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Power arms bringing the heat in Marlins' rotation

Power arms bringing the heat in Marlins' rotation

Power arms bringing the heat in Marlins' rotation

PITTSBURGH -- Matching power with power is the fastest way the Marlins anticipate getting back into contention.

Miami's strongest area is power arms in their rotation.

Jose Fernandez and Nathan Eovaldi, specifically, boast big-time power fastballs.

While Fernandez, who turned 21 last week, has gained more notoriety, Eovaldi actually right now boosts the highest average fastball velocity of any starting pitcher in the Major Leagues.

According to the FanGraphs web site, Eovaldi's average fastball is 96.2 mph, which is a few ticks ahead of Pittsburgh's Gerrit Cole, who ranks second at 95.9 mph.

With his fastball being such an effective pitch, Eovaldi is throwing it 71.4 percent of the time, FanGraphs says.

"I think to win, you've got to have some power arms," Marlins manager Mike Redmond said. "I really believe in that."

As a player, Redmond was part of the Marlins' 2003 World Series title team, which featured a number of hard-throwers, including Josh Beckett, Brad Penny and A.J. Burnett, who missed most of that season due to injury. But in '03, Dontrelle Willis was a rookie left-hander who at the time was throwing his fastball in the 93-95 mph range.

When Redmond was with the Twins, his teams went to the playoffs, but had trouble advancing.

"The years I was with the Twins, we didn't have power arms," Redmond said. "We had more finesse pitchers, guys who threw 89-90-91, and they logged the 200 innings a year. They were good. But we never had enough to beat the Yankees or the Red Sox [in the playoffs]."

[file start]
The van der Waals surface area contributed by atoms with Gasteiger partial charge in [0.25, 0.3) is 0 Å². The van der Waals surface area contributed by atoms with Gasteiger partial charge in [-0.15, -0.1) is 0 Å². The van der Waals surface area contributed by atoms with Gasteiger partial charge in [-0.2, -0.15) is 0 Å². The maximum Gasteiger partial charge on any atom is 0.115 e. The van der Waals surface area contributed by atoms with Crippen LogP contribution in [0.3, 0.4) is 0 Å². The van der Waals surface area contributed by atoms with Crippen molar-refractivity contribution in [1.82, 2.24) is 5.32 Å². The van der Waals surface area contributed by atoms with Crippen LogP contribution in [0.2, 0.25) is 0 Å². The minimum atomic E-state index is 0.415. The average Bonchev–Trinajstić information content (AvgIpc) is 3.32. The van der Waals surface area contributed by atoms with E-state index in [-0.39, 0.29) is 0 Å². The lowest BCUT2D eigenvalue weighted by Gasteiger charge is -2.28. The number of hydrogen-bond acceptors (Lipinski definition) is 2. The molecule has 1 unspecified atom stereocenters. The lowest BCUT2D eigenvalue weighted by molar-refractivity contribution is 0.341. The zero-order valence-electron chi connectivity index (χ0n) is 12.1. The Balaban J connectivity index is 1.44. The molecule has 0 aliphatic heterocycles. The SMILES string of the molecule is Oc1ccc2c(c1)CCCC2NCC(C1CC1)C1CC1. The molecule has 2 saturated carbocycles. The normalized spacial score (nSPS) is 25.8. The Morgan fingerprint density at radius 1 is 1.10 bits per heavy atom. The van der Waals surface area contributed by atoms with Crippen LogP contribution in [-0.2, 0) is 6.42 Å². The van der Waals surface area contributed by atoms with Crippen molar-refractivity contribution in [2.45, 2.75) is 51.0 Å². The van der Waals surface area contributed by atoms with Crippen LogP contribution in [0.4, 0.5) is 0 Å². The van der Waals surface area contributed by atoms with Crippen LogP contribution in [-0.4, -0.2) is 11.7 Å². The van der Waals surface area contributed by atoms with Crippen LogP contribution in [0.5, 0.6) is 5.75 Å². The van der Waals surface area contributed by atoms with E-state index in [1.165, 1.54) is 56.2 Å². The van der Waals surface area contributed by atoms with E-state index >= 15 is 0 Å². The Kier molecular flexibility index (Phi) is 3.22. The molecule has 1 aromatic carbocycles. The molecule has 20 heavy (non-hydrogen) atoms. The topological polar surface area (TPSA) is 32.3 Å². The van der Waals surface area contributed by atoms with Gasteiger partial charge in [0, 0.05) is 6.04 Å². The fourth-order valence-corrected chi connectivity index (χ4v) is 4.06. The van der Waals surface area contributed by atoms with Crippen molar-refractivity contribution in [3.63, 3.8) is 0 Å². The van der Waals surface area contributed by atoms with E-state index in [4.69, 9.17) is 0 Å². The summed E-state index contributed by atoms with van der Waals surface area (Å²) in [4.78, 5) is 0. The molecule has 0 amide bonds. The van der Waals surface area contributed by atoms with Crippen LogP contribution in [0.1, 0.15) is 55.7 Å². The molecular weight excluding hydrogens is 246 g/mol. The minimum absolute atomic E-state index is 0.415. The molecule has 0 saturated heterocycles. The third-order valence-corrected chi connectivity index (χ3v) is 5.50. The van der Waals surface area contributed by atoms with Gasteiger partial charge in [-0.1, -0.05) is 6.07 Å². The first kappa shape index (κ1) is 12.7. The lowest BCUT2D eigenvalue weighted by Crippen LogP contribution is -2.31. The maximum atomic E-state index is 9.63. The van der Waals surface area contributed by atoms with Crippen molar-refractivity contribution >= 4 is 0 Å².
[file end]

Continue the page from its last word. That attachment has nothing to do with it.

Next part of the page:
A rookie sensation, Fernandez's fastball averages 94.8 mph, and Tom Koehler is sitting at 93 mph.

Henderson Alvarez has touched 98 mph this year, but his fastball averages 92.5 mph, and Jacob Turner is at 91.8 mph.

"I think to match up against the good teams, you've got to have power," Redmond said. "We did it in 2003 with Beckett, Penny, all those guys. We had power. So when we went in against good teams, we could out-pitch 'em.

"I think that's important. We definitely have those guys, and those pieces. Now, we've got to let them go, and let them learn. There are going to be bumps in the road. You never know from year to year. It's an adjustment. Eventually the league is going to adjust to Fernandez and he's going to have to adjust. The same with Eovaldi, and all those guys."

Joe Frisaro is a reporter for MLB.com. He writes a blog, called The Fish Pond. Follow him on Twitter Less

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